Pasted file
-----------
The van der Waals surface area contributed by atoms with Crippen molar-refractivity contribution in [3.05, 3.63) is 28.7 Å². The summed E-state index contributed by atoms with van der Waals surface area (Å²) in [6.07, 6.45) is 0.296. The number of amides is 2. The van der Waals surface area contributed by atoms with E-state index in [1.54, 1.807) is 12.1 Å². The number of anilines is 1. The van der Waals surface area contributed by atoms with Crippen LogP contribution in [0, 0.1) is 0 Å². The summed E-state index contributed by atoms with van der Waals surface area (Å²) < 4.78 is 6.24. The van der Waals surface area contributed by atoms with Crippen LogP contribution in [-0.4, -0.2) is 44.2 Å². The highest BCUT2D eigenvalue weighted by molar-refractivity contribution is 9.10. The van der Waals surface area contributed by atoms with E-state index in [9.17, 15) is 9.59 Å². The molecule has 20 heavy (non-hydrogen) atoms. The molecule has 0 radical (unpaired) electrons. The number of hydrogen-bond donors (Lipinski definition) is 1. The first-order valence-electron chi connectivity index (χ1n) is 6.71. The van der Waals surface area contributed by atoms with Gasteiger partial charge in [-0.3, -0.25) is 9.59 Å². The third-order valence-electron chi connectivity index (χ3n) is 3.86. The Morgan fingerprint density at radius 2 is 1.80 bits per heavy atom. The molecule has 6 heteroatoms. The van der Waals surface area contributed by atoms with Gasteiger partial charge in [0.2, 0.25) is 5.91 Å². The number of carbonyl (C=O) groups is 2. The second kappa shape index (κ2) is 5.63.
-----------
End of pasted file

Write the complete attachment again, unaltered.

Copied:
The van der Waals surface area contributed by atoms with Crippen molar-refractivity contribution in [3.05, 3.63) is 28.7 Å². The summed E-state index contributed by atoms with van der Waals surface area (Å²) in [6.07, 6.45) is 0.296. The number of amides is 2. The van der Waals surface area contributed by atoms with E-state index in [1.54, 1.807) is 12.1 Å². The number of anilines is 1. The van der Waals surface area contributed by atoms with Crippen LogP contribution in [0, 0.1) is 0 Å². The summed E-state index contributed by atoms with van der Waals surface area (Å²) < 4.78 is 6.24. The van der Waals surface area contributed by atoms with Crippen LogP contribution in [-0.4, -0.2) is 44.2 Å². The highest BCUT2D eigenvalue weighted by molar-refractivity contribution is 9.10. The van der Waals surface area contributed by atoms with E-state index in [9.17, 15) is 9.59 Å². The molecule has 20 heavy (non-hydrogen) atoms. The molecule has 0 radical (unpaired) electrons. The number of hydrogen-bond donors (Lipinski definition) is 1. The first-order valence-electron chi connectivity index (χ1n) is 6.71. The van der Waals surface area contributed by atoms with Gasteiger partial charge in [-0.3, -0.25) is 9.59 Å². The third-order valence-electron chi connectivity index (χ3n) is 3.86. The Morgan fingerprint density at radius 2 is 1.80 bits per heavy atom. The molecule has 6 heteroatoms. The van der Waals surface area contributed by atoms with Gasteiger partial charge in [0.2, 0.25) is 5.91 Å². The number of carbonyl (C=O) groups is 2. The second kappa shape index (κ2) is 5.63.